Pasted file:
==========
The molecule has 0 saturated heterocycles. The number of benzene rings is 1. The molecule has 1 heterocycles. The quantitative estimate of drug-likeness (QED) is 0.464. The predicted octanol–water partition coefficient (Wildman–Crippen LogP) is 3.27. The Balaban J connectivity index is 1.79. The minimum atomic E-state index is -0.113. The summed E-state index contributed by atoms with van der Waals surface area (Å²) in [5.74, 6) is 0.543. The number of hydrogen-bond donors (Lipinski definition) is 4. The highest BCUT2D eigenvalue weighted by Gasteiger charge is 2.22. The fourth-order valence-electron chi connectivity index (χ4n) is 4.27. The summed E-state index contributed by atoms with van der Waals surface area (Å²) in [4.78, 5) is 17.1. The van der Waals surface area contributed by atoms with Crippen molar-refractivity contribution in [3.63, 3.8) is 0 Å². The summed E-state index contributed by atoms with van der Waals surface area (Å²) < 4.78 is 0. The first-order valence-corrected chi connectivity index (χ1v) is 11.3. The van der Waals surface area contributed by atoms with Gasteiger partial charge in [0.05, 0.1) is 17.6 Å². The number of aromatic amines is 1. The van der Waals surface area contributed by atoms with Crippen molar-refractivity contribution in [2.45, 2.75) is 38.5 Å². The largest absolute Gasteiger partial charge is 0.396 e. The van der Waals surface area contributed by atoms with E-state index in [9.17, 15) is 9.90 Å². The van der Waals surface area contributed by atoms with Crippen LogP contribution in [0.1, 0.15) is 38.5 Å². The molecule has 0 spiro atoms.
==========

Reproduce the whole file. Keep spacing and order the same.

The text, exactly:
The molecule has 0 saturated heterocycles. The number of benzene rings is 1. The molecule has 1 heterocycles. The quantitative estimate of drug-likeness (QED) is 0.464. The predicted octanol–water partition coefficient (Wildman–Crippen LogP) is 3.27. The Balaban J connectivity index is 1.79. The minimum atomic E-state index is -0.113. The summed E-state index contributed by atoms with van der Waals surface area (Å²) in [5.74, 6) is 0.543. The number of hydrogen-bond donors (Lipinski definition) is 4. The highest BCUT2D eigenvalue weighted by Gasteiger charge is 2.22. The fourth-order valence-electron chi connectivity index (χ4n) is 4.27. The summed E-state index contributed by atoms with van der Waals surface area (Å²) in [4.78, 5) is 17.1. The van der Waals surface area contributed by atoms with Crippen molar-refractivity contribution in [3.63, 3.8) is 0 Å². The summed E-state index contributed by atoms with van der Waals surface area (Å²) < 4.78 is 0. The first-order valence-corrected chi connectivity index (χ1v) is 11.3. The van der Waals surface area contributed by atoms with Gasteiger partial charge in [0.05, 0.1) is 17.6 Å². The number of aromatic amines is 1. The van der Waals surface area contributed by atoms with Crippen molar-refractivity contribution in [2.45, 2.75) is 38.5 Å². The largest absolute Gasteiger partial charge is 0.396 e. The van der Waals surface area contributed by atoms with E-state index in [9.17, 15) is 9.90 Å². The van der Waals surface area contributed by atoms with Crippen LogP contribution in [0.1, 0.15) is 38.5 Å². The molecule has 0 spiro atoms.